The fact that Baden never told Sophie this key piece of information is definitely suspect, but it’s in keeping with the motives of the show. All the people in Sophie’s life (mostly Baden and James) keep secrets from her so they can mold her into the person they want her to be. Sophie starts to catch on to this idea, but not before she literally does a few more laps around her love triangle.
She talks to James, and James tells Sophie that Baden can’t be trusted. Then she talks to Baden, who says James can’t be trusted. On and on it goes. Sophie reveals to Baden that she stole the money, but he’s not hearing it. Baden threatens to bring more evidence to the FBI because he wants to #FreeSophie, but the poor man doesn’t realize that pre-accident Sophie was never really in love with him. At one point, Sophie revisits the sexy video she made with Baden in Marin and repeatedly rewinds the part where she tells him, “This was never about the future. Let’s just enjoy the moment.”
This line seems to shake something loose in Sophie, and she goes to confront Baden at the train station. He blackmailed her by saying he wouldn’t release his evidence if she ran away with him right at the time when Sophie realized her plan was never to run away with him. So she blackmails him right back, saying that if he doesn’t destroy his evidence, she will go to the police and tell them that he’s been blackmailing and entrapping a confused and distressed woman.
Baden takes one more shot at winning back Sophie’s affections by stalking her and James while they’re out to dinner at a fancy restaurant. Romantic! Honestly, this seems like a stupid move, but Baden also seems to feel like his time is running out, as someone has outed him as a cop to the violent drug dealers he’s been working undercover to expose. They attacked him earlier, and he’s afraid of what they might do next. Sophie is concerned about Baden’s mangled face, but she barely has time to register all her emotions before James finds them together. Baden quickly slips Sophie a USB drive with the ferry footage on it, and the two men have a brawl in the bistro.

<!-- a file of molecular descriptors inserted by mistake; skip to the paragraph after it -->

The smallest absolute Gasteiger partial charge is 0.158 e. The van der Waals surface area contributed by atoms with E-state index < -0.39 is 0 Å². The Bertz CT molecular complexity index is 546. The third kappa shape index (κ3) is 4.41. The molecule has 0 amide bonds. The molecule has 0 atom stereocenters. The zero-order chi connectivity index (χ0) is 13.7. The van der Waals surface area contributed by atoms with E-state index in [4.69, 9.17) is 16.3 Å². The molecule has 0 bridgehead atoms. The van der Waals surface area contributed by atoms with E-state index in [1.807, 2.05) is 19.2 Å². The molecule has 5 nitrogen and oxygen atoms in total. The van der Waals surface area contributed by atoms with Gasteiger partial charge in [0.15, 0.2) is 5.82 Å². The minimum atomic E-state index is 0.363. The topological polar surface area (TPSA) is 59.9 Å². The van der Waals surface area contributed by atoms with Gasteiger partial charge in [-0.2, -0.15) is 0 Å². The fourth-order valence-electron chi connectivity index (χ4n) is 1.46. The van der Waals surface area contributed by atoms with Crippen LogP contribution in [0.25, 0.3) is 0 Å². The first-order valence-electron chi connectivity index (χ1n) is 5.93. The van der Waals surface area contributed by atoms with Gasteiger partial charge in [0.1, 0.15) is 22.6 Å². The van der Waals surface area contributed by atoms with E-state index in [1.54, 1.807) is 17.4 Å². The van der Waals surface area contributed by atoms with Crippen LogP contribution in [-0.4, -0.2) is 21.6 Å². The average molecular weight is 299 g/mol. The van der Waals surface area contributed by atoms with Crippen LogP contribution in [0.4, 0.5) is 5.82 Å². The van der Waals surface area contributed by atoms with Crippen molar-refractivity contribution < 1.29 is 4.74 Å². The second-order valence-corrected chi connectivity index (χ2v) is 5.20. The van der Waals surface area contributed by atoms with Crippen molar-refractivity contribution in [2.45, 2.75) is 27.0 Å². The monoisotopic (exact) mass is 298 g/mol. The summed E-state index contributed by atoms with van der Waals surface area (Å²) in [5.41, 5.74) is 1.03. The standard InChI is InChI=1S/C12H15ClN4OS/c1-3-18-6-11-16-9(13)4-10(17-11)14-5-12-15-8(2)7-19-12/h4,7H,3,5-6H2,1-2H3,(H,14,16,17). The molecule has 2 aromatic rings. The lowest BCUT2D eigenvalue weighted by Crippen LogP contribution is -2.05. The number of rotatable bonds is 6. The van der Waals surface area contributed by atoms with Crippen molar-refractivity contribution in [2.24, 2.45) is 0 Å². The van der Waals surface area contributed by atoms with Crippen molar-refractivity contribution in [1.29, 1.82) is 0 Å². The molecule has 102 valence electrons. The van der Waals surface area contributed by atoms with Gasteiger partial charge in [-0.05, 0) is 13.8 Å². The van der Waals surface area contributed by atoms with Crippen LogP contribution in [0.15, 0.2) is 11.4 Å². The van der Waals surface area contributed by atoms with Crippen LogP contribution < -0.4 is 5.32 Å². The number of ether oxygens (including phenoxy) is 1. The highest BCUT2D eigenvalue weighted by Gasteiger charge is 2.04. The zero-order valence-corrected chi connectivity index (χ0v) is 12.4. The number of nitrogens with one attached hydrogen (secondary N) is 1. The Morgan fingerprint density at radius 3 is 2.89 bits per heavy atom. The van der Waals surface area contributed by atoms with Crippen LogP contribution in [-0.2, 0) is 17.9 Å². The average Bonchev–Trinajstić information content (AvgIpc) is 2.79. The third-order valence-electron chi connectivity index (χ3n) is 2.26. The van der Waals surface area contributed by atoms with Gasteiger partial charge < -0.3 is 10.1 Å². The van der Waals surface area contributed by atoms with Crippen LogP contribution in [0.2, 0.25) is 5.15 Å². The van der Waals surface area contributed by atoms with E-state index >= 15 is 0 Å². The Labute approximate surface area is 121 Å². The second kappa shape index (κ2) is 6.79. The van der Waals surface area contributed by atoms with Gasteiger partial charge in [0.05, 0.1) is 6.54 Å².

Later that night, when James is asleep, Sophie watches the footage and gasps. She must go see Baden. Again. But this time, she finds her lover dead on his apartment floor.
James collects Sophie from the crime scene and brings her home. The two have a standoff in which Sophie tells James about the ferry footage, and he gets very flustered, indicating that perhaps he had something to do with Baden’s death. But he recovers quickly, saying, “If you think that just because he didn’t push you, or that all of this wasn’t hurdling toward an ending like that … this wasn’t our fault. You did nothing wrong.”
Methinks the husband doth protest too much — one episode to go.
• The sequence when Sophie goes to the bank to attempt to close Tess’s bank account is truly funny. Hoping her charm will get her through, she spins a crazy lie about getting all her documents stolen in a home invasion, only to have the bank manager present her with a list of security questions about her life. Sophie gamely tries to answer the questions with a confident smile, but she strikes out on the first one even though the teller presents it to her in multiple-choice format. Security questions aren’t multiple choice!
• Speaking of the account, if a passport or other identification is required to close it, it stands to reason that Sophie would have had to have Tess’s documentation to open the account. Where’s that passport? Is it hiding in one of the many nooks and crannies of her cavernous walk-in closet?
• In the footage of the ferry, Sophie isn’t pushed, but we see a shadowy figure approaching her as she decides to topple over the edge. Who is this?